"Robert Wrigley is an historian of the present. His smart, moving poems are attuned to the drama of the moment, and his honest, musical language lifts real experience deftly into art."--Billy Collins
Robert gives an overview of the book:
THE PUMPKIN TREE
Up a lattice of sumac and into the spars
of the elderberry, the pumpkin vines had climbed,
and a week after first frost
great pendulous melons dangled like gods
among the bunches of lesser berries
and the dazzled, half-drunken birds.
Then the pumpkins fell, one by one, each mythical fruit's
dried umbilicus giving way in a rush
of gold and a snow of elliptical leaves.
A skull thud, the dull thunk of rupture,
a thin smoke then, like a soul, like dust.
But the last, high up and lodged
in a palm of limbs and pithy branches,
sways now in the slightest breeze and freeze
after freeze caves in on itself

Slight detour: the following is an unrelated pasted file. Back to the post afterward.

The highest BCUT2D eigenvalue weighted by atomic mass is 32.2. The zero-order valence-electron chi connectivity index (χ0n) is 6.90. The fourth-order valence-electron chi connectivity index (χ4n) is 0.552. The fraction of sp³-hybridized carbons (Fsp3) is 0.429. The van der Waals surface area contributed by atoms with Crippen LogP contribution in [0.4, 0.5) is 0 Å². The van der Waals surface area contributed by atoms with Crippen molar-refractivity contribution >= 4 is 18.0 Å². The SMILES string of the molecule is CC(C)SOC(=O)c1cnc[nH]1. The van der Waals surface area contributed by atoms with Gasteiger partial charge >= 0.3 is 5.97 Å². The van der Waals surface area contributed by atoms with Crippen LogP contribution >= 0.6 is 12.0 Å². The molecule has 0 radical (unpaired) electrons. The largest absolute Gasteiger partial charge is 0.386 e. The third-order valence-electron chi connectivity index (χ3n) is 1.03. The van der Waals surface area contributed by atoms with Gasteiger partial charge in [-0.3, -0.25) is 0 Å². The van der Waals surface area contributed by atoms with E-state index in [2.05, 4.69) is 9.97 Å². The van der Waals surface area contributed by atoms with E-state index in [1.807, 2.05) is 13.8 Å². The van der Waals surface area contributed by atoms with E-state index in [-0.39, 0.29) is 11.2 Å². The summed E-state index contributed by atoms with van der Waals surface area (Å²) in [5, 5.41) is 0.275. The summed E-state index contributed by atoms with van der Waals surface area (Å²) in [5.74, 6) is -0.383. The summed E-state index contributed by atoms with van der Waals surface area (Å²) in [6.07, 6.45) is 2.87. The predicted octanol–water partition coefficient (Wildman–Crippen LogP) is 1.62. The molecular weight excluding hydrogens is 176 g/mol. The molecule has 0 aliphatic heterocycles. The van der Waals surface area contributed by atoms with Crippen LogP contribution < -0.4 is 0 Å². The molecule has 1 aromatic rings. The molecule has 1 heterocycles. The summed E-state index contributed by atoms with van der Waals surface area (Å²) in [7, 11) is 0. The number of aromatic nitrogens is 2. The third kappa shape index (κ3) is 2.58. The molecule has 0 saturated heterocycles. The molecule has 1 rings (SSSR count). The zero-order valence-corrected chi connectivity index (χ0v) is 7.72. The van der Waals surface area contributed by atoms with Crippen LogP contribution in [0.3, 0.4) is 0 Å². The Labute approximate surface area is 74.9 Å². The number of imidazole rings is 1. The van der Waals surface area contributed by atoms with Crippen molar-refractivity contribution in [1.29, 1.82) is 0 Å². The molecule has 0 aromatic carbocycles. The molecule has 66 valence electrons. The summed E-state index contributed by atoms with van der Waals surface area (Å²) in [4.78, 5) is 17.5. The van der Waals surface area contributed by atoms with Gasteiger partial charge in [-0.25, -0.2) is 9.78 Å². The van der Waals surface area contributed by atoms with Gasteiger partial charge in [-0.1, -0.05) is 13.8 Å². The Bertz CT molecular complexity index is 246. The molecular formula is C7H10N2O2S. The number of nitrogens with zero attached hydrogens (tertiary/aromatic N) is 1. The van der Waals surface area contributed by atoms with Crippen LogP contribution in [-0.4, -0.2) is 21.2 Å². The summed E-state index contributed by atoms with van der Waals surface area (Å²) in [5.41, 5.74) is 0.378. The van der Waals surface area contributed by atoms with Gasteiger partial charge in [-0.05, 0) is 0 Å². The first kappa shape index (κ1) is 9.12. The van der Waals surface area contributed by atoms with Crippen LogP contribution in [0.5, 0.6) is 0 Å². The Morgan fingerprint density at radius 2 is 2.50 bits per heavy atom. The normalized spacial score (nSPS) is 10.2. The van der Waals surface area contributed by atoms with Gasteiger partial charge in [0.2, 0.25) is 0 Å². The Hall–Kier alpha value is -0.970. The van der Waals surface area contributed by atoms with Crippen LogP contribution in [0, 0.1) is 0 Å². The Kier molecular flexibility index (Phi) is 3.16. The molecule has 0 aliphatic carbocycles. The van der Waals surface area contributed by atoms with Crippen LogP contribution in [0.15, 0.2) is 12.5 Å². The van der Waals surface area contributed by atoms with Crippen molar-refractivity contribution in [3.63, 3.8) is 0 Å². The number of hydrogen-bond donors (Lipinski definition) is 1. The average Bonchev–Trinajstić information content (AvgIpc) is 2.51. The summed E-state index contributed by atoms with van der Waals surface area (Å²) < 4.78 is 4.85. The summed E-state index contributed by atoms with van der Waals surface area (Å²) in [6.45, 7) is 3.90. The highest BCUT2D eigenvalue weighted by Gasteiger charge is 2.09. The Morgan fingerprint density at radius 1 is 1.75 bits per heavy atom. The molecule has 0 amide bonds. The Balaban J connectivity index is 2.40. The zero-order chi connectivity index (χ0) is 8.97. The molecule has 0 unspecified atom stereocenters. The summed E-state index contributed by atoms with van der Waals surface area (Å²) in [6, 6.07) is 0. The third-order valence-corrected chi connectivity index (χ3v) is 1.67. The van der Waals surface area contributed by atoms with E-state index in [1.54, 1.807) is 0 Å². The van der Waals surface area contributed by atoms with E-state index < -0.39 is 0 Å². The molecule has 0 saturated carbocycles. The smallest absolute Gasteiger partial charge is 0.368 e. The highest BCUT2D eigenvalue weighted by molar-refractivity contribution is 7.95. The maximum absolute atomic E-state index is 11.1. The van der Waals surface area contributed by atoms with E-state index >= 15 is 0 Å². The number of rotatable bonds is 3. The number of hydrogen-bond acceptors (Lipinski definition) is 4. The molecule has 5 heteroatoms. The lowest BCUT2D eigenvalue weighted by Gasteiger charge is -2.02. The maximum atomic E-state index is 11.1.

and will, by spring, cast its black
leathery gaze out over the garden
like the mummy of a saint or an infirm
and dessicated pope. Below, where the others fell,
that seed not eaten by winter birds,
one, say, buried in meat and sheath
of skin, will rise. From its blunt,
translucent nubbin, a leaf trifoliate
and a stalk as succulent as bamboo, it will climb
blithe as a baby Christ up the knees
of the wood it cannot know it is bound for.
I was born in the Midwest but have lived nearly all of my adult life in Idaho. I studied writing at the University of Montana, with Madeline DeFrees and Richard Hugo, in the mid-seventies, and I now teach in the MFA program in writing at the University of Idaho. Awards I've...